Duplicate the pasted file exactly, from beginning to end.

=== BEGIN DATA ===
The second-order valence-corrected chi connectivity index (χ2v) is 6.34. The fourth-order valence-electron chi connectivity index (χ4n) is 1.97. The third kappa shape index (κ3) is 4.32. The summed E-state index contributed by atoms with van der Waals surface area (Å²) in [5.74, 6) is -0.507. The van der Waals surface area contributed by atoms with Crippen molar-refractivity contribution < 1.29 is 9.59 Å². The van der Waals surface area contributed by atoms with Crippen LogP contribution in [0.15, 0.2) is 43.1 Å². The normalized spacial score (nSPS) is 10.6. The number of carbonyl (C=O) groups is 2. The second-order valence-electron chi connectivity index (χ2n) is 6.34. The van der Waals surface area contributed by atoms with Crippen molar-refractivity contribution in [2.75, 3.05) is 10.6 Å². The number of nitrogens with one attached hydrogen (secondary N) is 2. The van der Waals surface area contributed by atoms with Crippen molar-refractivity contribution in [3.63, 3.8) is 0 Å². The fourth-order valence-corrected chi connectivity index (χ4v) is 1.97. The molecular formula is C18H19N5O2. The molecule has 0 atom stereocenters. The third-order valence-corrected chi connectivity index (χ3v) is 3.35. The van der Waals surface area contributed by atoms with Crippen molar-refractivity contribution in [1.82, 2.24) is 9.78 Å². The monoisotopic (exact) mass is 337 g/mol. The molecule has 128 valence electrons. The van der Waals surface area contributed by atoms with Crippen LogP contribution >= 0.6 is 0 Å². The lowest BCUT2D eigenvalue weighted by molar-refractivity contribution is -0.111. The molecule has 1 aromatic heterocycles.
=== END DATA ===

The second-order valence-corrected chi connectivity index (χ2v) is 6.34. The fourth-order valence-electron chi connectivity index (χ4n) is 1.97. The third kappa shape index (κ3) is 4.32. The summed E-state index contributed by atoms with van der Waals surface area (Å²) in [5.74, 6) is -0.507. The van der Waals surface area contributed by atoms with Crippen molar-refractivity contribution < 1.29 is 9.59 Å². The van der Waals surface area contributed by atoms with Crippen LogP contribution in [0.15, 0.2) is 43.1 Å². The normalized spacial score (nSPS) is 10.6. The number of carbonyl (C=O) groups is 2. The second-order valence-electron chi connectivity index (χ2n) is 6.34. The van der Waals surface area contributed by atoms with Crippen molar-refractivity contribution in [2.75, 3.05) is 10.6 Å². The number of nitrogens with one attached hydrogen (secondary N) is 2. The van der Waals surface area contributed by atoms with Crippen molar-refractivity contribution in [3.63, 3.8) is 0 Å². The fourth-order valence-corrected chi connectivity index (χ4v) is 1.97. The molecular formula is C18H19N5O2. The molecule has 0 atom stereocenters. The third-order valence-corrected chi connectivity index (χ3v) is 3.35. The van der Waals surface area contributed by atoms with Crippen molar-refractivity contribution in [1.82, 2.24) is 9.78 Å². The monoisotopic (exact) mass is 337 g/mol. The molecule has 128 valence electrons. The van der Waals surface area contributed by atoms with Crippen LogP contribution >= 0.6 is 0 Å². The lowest BCUT2D eigenvalue weighted by molar-refractivity contribution is -0.111. The molecule has 1 aromatic heterocycles.